Lido Theater

622 S. 5th Avenue,
Maywood, IL 60153

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Additional Info

Previously operated by: Indiana-Illinois Theaters

Styles: Atmospheric, Greek Revival

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The largest of a couple of movie houses in the western Chicago suburb of Maywood, which also included the Maywood Theater and Yale Theater, the Lido Theater could seat over 1,800.

Its auditorium was designed in an Atmospheric style, with the facade resembling a Greek temple. It was opened in 1925. The Lido Theater closed in 1976 and was afterward demolished. A strip mall was constructed on the site of the theater in the late-1980’s.

Contributed by Bryan Krefft

Recent comments (view all 14 comments)

picson66 on September 6, 2006 at 12:46 pm

Reading Lowell’s post brings back the memory of that WWII photo of the Bataan Death March in the lobby. I used to go to this theater in the late 1950s when I was a kid and visiting my aunt in Maywood. I remember that the price was 25 cents for a kid for a double feature with included cartoons and newsreels. It was a great theater and remember seeing some of the Jerry Lewis and Dean Martin classics and some of the early science fiction movies like Earth versus Flying Saucers and The Day the Earth Stood Still. I always loved when they had the balcony open.

revlowell on October 3, 2006 at 1:23 pm

Does anyone have a photo of the Lido and/or the Yale?

checker758 on May 17, 2008 at 11:52 am

The Lido was actually located one block south of Washington, on the NW corner of 5th Ave. and Walnut St.

checker758 on May 17, 2008 at 12:08 pm

I moved to Maywood when I was a little kid, c. 1964. We lived a stone’s throw away from the Lido at the time, at 4th and Washington, directly across 4th Ave. from Emerson School. I remember that Mary Poppins was playing at the Lido when we moved in, and it was the first film I saw there. Between then and 1974 when we moved out of Maywood, I spent countless Saturday afternoons at the Lido. Kids admission was 65 cents, and an ice cream sandwich was 15 cents, so I’d still have some change left over from my $1 allowance to walk down to Wallin’s 5 & 10 at 5th and Madison and load up on penny candy after the show! In all the time I spent there, I don’t recall the balcony ever being open, although I occasionally would sneak up there anyway. Memorable times: when Jane Fonda spoke at an anti-war rally at the Lido in the late ‘60s (I didn’t attend, but I remember the crowds), and also the biggest crowd I ever saw there, when the Batman film was shown there c. 1966 – there was a line of people waiting to get in that went around the corner down Walnut St. and down past the alley. Actually, I think they DID have the balcony open for that one :)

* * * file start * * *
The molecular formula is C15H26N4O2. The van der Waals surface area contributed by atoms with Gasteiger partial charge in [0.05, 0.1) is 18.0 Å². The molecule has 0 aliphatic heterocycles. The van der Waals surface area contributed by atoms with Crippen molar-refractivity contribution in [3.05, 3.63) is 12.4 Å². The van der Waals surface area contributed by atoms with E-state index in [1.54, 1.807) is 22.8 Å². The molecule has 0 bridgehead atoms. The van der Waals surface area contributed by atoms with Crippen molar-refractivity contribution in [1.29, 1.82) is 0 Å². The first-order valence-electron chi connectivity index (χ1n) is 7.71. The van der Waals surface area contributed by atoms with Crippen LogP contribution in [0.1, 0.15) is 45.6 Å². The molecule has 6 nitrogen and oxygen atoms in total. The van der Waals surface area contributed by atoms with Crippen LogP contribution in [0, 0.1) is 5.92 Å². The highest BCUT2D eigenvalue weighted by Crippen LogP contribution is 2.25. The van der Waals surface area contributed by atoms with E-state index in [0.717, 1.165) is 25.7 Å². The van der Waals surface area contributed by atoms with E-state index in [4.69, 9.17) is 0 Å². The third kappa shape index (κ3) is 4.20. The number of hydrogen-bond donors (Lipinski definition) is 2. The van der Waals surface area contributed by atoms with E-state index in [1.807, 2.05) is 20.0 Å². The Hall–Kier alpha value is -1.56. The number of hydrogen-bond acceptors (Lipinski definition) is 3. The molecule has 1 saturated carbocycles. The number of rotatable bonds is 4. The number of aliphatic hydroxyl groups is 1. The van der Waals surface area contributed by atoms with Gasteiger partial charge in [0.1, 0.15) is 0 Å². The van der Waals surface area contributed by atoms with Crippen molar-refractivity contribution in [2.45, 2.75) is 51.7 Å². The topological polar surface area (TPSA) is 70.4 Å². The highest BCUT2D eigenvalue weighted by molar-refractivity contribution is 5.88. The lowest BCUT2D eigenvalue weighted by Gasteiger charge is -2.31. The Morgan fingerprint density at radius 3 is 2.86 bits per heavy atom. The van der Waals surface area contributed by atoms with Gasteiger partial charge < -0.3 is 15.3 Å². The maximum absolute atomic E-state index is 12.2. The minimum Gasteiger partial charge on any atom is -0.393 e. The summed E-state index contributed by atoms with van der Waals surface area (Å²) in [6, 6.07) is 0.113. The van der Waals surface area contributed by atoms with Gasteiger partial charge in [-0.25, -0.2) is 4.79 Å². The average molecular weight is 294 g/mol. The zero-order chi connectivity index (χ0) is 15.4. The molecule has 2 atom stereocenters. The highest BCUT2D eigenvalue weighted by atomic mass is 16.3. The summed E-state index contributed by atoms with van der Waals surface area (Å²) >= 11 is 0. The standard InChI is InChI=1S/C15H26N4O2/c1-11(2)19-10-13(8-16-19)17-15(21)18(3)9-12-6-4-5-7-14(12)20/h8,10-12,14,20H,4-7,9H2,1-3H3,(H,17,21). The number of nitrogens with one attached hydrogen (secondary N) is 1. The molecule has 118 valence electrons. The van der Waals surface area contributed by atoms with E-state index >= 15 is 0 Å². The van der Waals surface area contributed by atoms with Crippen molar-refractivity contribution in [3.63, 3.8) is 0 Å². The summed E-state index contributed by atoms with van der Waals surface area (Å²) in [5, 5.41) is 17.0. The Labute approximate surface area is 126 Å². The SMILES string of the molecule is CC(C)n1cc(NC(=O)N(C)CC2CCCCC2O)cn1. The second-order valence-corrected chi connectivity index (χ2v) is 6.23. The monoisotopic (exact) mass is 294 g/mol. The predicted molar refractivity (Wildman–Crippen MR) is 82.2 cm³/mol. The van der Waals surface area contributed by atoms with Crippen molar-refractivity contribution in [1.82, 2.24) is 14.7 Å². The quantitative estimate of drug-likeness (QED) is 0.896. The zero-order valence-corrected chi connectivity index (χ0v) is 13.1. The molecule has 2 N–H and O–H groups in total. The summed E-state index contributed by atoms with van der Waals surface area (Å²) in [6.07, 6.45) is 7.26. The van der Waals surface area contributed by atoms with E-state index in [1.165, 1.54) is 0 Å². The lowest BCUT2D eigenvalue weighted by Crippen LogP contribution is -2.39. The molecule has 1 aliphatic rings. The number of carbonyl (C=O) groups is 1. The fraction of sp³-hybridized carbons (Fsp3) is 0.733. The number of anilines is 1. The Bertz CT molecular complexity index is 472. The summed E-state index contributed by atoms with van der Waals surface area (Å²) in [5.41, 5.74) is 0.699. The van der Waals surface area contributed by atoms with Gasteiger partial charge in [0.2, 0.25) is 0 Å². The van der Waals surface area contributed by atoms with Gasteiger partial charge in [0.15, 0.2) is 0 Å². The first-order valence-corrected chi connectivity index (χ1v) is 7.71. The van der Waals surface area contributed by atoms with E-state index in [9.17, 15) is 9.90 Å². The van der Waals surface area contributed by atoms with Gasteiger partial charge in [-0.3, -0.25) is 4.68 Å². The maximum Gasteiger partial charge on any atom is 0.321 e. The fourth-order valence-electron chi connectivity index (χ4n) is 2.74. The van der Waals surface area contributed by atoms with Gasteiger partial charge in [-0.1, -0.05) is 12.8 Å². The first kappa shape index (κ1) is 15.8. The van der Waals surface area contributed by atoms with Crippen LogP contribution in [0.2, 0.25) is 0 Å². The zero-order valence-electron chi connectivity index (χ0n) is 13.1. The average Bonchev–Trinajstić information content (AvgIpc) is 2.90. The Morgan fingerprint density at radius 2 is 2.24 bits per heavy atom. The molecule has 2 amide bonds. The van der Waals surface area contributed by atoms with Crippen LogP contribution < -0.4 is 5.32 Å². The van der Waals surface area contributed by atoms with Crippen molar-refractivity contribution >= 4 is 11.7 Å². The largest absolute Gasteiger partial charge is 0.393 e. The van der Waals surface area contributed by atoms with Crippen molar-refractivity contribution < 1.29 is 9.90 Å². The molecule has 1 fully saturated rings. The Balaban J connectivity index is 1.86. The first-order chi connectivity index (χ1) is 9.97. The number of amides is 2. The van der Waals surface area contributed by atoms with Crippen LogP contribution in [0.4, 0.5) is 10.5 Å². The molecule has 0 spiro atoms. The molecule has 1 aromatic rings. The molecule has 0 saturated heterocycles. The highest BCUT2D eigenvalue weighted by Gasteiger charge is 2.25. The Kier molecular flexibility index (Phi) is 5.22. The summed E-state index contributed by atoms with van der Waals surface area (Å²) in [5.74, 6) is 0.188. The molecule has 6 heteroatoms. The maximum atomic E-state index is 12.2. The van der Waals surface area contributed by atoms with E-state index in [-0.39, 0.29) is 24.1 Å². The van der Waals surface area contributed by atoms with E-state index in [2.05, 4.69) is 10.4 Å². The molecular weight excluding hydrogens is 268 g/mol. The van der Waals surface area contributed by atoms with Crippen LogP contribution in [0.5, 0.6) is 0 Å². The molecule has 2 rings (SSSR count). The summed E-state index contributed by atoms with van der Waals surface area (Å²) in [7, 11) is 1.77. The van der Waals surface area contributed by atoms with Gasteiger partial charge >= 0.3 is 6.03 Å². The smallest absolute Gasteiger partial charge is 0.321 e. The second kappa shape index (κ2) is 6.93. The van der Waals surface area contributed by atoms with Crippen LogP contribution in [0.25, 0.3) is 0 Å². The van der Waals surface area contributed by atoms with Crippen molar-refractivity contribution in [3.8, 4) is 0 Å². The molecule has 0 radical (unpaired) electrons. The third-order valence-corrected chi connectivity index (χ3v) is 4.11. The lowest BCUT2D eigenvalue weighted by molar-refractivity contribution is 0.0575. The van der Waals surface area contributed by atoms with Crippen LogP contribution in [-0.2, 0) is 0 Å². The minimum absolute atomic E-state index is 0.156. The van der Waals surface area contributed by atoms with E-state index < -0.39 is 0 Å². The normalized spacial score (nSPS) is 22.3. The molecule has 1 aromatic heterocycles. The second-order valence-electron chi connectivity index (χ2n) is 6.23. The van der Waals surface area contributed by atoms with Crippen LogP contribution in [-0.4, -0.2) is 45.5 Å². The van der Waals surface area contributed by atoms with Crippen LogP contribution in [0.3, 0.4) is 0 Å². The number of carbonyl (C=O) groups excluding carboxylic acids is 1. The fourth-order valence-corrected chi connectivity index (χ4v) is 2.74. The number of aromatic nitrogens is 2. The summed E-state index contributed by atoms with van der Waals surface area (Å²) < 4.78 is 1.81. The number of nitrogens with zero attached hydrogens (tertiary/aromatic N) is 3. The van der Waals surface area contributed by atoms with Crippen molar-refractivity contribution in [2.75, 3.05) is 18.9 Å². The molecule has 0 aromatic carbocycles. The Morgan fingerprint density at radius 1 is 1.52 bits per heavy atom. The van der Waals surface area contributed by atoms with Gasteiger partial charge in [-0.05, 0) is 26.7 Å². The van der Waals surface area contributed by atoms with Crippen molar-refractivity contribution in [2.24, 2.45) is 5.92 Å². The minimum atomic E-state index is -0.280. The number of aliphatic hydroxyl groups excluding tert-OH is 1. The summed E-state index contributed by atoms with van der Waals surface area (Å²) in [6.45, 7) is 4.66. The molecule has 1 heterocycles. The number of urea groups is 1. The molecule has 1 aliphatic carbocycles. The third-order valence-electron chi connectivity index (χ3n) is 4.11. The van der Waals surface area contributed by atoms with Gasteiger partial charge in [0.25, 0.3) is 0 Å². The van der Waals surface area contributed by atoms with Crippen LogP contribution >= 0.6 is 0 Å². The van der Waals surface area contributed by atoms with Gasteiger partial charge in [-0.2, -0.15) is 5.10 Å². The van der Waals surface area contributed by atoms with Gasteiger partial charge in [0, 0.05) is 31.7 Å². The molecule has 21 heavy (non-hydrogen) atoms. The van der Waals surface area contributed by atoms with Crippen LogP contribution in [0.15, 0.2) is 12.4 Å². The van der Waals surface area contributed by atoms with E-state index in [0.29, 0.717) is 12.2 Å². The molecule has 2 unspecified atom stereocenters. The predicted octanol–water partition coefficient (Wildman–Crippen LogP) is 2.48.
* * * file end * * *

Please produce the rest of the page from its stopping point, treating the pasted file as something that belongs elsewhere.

kencmcintyre on November 28, 2008 at 5:33 pm

Here is a partial account of a New Year’s Day fire at the Lido in 1933, from the Chicago Tribune:

Fireman and Attendant Hurt in $50,000 Fire.

Fire broke out yesterday in the Lido theater at 622 South 5th Avenue, Maywood, seventy-five patrons who were in the lobby waiting to enter, and causing injuries to a fireman and an attendant. There were two other large New Year’s day fires in the metropolitan area.

ussky on June 11, 2010 at 5:19 am

What ever happened to the Bataan National Guard Photograph/Mural that was in the Lido? I remember it well as well as going to the Lido every Saturday afternoon while my parents went to the grocery. I do have pictures of the Lido (c 1926) and of the Picture/Mural if anybody wants a copy.

KCJ on August 13, 2010 at 1:13 pm

What memories!!! As a teenager I worked at the Lido theatre from 1965 to 1968 and also Wallins dime store. The movies I had seen and the friends that I have met there will never be forgotten. I was sad to hear it was torn done for a strip mall. It was a beautiful theatre. The owners at the time were Mr. and Mrs. Bakus a lovely Greek couple. . Coworkers: Martie, Bill, Mary, Jesse, Lupe, Maria and others that I remember their face, but not their names.

nealmbrown on September 15, 2011 at 2:37 pm

My mom—Audrey Kunes and her friend, Marilyn “Cussy” Cussimano worked at the Lido in 1946 and they were paid $0.50 cents per hour. Cussy was 15 and only earned only $0.45 cents. They worked at the candy and popcorn counter. Back then, Cussy said you could take home any unsold popcorn at the end of the evening. They always had plenty to take home!

The Kunes family lived at 1839 South 10th Avenue Maywood, IL 60153. Audrey’s father had a Deli store on 5th Avenue in Maywood. It was Deli with a soda fountain and they also sold newspapers, cigars, cigarettes, candy and other stuff.

rivest266 on June 21, 2012 at 4:42 pm

This opened as the World’s Most Beautiful Suburban theatre on November 25th, 1925. I uploaded its grand opening ad in the photo section for this cinema.

rivest266 on June 21, 2012 at 4:43 pm

Is it a habit for the Chicagoland area to always use “ The World’s xxxx ?
XXXX can mean beautiful, biggest etc.

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